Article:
the right to life by law. This positive obligation may take a number of forms. It
requires that reasonable steps be taken in order to enforce the law in order to protect
citizens (X v UK and Ireland).132 It was held in W v UK133 that these measures will not
be scrutinised in detail. Clearly, the State may not be able to prevent every attack
on an individual without an enormous expenditure of resources.134 Therefore, the
Convention will leave a wide margin of discretion to the national authorities in
this regard, although the State will be under some duty to maintain reasonable
public security.135 Where State agents’ actions are very closely linked to the
preservation of a known individual’s life as, for example, the actions of police officers
are during a hostage situation, the State will be under a positive obligation not only
to seek to preserve life, but also to act reasonably in so doing. The need to preserve
life in the immediate situation would appear to override the general duty to maintain
State security and prevent crime. These notions seem to underlie the findings of
the Commission in Andronicou and Constantinou v Cyprus.136 Article 2 was found to
have been violated by Cypriot police when, in attempting to deal with a siege
situation in which a hostage had been taken, they fired a number of times at the
hostage taker, killing the hostage. The number of bullets fired reflected, it was found,
a response which lacked caution.
    Similarly, situations may arise in which, while State agents do not directly take
life, the State is responsible for creating a life-threatening situation. Where the State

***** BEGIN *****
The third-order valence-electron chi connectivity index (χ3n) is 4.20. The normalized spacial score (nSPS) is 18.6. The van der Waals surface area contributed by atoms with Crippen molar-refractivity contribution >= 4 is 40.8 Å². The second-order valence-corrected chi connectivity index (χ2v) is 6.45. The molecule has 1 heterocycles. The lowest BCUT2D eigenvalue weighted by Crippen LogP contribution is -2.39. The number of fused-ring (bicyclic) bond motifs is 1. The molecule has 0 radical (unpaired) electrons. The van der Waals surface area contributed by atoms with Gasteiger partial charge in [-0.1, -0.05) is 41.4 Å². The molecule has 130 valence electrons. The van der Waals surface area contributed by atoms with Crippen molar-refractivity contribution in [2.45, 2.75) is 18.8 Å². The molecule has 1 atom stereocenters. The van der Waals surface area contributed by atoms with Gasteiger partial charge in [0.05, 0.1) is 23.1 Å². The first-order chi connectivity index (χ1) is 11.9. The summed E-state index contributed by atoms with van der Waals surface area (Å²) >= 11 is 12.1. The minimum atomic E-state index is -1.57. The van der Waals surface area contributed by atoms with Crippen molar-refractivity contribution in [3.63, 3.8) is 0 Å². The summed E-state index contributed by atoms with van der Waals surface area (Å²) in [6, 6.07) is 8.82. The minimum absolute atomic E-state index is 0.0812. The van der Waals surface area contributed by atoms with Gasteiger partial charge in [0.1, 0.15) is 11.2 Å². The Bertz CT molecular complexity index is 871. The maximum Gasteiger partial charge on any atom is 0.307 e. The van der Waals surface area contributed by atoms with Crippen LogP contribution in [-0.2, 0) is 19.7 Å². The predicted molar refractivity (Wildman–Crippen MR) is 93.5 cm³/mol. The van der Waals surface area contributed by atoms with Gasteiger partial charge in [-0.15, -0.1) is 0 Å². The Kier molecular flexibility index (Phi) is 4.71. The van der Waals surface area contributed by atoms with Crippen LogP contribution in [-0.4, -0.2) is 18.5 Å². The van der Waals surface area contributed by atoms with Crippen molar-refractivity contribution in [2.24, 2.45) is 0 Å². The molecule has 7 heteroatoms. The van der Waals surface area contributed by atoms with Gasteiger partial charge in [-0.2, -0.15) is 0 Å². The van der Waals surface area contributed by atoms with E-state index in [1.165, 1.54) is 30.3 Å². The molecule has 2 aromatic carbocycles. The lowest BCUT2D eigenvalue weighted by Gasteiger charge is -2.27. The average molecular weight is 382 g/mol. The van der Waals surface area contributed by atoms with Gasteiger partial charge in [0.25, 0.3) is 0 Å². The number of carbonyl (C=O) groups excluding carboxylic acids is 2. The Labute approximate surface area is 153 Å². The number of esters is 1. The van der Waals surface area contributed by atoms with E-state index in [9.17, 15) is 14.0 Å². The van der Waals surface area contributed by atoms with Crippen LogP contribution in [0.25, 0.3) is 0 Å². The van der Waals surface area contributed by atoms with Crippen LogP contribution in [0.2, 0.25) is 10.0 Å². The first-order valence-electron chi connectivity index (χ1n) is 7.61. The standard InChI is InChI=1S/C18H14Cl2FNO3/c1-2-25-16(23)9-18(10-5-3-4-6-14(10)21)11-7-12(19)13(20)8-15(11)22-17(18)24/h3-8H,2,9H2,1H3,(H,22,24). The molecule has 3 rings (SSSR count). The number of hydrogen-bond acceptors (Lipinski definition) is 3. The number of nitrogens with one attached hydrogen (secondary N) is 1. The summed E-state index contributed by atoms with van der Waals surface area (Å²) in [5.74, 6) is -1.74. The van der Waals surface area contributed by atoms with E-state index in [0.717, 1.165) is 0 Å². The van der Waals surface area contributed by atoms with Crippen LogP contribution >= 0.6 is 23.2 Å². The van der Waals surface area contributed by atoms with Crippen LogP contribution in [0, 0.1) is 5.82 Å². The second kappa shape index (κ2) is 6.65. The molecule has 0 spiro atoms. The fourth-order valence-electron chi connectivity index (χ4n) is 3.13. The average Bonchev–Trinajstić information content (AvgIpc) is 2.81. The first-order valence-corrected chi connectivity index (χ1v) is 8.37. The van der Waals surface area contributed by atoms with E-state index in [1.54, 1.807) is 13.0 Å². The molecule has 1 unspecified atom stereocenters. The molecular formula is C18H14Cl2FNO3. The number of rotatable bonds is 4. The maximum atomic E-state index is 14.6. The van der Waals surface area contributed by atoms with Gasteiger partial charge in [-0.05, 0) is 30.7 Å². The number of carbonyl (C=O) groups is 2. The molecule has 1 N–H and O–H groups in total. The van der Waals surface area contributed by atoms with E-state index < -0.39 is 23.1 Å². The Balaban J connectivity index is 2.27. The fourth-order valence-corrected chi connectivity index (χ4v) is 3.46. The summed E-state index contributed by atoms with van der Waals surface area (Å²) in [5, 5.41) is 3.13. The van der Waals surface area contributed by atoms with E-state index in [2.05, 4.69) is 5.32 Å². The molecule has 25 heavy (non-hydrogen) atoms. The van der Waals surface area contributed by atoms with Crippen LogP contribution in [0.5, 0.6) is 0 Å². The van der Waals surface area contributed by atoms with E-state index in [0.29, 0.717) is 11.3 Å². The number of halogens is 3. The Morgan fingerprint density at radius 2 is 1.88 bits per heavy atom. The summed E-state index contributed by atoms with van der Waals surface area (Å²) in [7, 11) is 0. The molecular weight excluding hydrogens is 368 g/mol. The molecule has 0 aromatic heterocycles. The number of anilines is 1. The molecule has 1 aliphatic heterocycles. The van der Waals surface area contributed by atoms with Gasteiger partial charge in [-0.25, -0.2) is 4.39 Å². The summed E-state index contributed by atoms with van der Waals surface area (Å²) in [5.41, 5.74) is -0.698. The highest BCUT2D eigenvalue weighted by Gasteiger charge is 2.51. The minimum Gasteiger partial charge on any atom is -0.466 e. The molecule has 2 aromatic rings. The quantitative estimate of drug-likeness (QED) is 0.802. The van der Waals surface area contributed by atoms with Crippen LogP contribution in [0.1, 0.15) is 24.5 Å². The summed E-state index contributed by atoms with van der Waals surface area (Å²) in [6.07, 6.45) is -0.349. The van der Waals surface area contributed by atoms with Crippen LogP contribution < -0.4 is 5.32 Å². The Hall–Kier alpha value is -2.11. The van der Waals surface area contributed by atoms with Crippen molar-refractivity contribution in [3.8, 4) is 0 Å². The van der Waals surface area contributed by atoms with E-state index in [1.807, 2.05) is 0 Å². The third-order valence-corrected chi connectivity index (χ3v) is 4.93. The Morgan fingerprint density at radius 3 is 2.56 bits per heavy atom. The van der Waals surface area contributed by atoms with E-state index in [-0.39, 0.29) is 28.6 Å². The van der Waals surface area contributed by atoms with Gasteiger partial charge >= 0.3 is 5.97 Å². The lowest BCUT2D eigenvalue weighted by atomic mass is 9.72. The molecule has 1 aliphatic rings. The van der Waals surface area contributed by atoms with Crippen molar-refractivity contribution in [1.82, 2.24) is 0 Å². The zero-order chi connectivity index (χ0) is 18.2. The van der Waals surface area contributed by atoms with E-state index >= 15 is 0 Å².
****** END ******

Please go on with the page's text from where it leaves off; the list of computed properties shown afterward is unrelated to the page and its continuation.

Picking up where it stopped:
has directly created such a situation, its responsibility will arguably be greater. In
LCB v UK137 the applicant had contracted leukaemia; her father had been present
during British nuclear tests on Christmas Island. She complained of a breach of Art
2 since the State had not advised her parents to monitor her health. In deciding that
no breach had occurred, the Court found, taking into account the information that
was available at the time, that the State had done all it was required to do to prevent
an avoidable risk to her life. Had the information regarding the risk been available
at the time, the decision might well have gone the other way, implying that the
Court is prepared in principle to hold the State responsible in such instances.
    Such an instance may be distinguished from a situation created by others, or by
natural causes but in which it may be said that the State still has some responsibility.
The positive obligation may entail the taking of appropriate steps to safeguard
life138 where State agents do not themselves unintentionally take life and/or the
State itself has not created the life-threatening situation, but the breadth of this


130   McCann v UK (1995) 21 EHRR 97, para 161.
131   (2001) The Times, 18 May.
132   Appl 9829/82 (not published).
133   Appl 9348/81, 32 D & R (1983), p 190.
134   It was accepted in Osman v UK (1998) 29 EHRR 245 that the obligation to protect the right to life had to be
      interpreted ‘in a way that does not impose an impossible or disproportionate burden on the authorities’ (para
      116). In that instance, the police had failed to take measures to prevent a murder taking place despite very
      strong indications that the victim was in imminent danger. See further below, on the Art 6 issue in the case, p
      60.
135   Appl 7145/75, Association X v UK (1978) Appl 7154/75; 14 DR 31.
136   (1996) 22 EHRR CD 18.
137   (1998) 27 EHRR 212.
138   X v UK, No 7154/75, 14 D & R 31 (1978), p 32.



WWW.PANHALAW.COM                                        39
                                       Civil Liberties and Human Rights


duty is unclear. It seems that it will include the provision of adequate medical care
in prisons139 since, in this instance, the State is directly responsible for the welfare




                                                     WWW.Panhalaw.com
of citizens during their imprisonment. However, it is unclear how far the individual
should have a right to secure the expenditure of resources so that the State can save
or preserve his or her life. The State may bear some responsibility in a number of
instances. For example, a person might die due to poor housing conditions after